The Role of the List Price in Housing Markets: Theory and an Econometric Model
AbstractHouses are routinely sold at prices below, but rarely sold at prices above, their list price. List prices appear to be price ceilings that preclude the possibility of sales at higher prices. This paper presents a theory of sellers' behavior that explains why there are list prices in housing markets and why list prices are distinct from sellers' reservation prices. The theory forms the basis of an econometric model that has been estimated using data from the Baltimore, Maryland, area. The estimated model predicts sale and reservation prices conditional on list prices. The predictions of sale prices are considerably more accurate than those obtained from a standard hedonic price regression. The estimated model also explains why sellers may not be willing to reduce their list prices even after their houses have remained unsold for long periods of time. Copyright 1992 by John Wiley & Sons, Ltd.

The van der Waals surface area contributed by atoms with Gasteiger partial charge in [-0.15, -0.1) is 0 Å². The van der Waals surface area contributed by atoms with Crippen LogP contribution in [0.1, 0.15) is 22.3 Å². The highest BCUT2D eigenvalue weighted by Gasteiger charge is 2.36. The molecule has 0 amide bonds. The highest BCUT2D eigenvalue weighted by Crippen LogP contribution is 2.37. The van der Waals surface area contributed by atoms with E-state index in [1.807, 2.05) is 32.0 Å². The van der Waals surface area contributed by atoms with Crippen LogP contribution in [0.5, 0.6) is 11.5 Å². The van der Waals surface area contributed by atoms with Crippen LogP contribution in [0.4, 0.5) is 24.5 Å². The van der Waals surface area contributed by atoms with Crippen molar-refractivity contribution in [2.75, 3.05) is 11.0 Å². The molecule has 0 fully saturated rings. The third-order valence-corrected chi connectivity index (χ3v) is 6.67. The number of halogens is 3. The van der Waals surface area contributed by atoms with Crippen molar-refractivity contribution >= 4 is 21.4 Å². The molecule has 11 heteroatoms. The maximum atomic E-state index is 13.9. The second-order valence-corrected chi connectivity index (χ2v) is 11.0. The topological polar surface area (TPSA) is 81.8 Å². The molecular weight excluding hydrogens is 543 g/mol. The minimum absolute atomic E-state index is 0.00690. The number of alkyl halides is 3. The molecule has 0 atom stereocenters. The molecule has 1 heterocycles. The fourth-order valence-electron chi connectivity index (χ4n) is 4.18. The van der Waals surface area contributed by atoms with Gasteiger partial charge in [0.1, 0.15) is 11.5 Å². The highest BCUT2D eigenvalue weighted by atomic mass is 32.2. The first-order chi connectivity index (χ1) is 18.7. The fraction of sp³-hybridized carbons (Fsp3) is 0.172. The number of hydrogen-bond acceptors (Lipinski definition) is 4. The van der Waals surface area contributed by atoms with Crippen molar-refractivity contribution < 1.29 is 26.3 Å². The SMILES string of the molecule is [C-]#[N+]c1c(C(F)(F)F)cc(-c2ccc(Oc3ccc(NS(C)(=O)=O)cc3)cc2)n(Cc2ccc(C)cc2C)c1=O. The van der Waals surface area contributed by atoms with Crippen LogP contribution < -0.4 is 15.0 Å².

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Bibliographic InfoArticle provided by John Wiley & Sons, Ltd. in its journal Journal of Applied Econometrics.
Volume (Year): 7 (1992)
Issue (Month): 2 (April-June)
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Web page: http://www.interscience.wiley.com/jpages/0883-7252/
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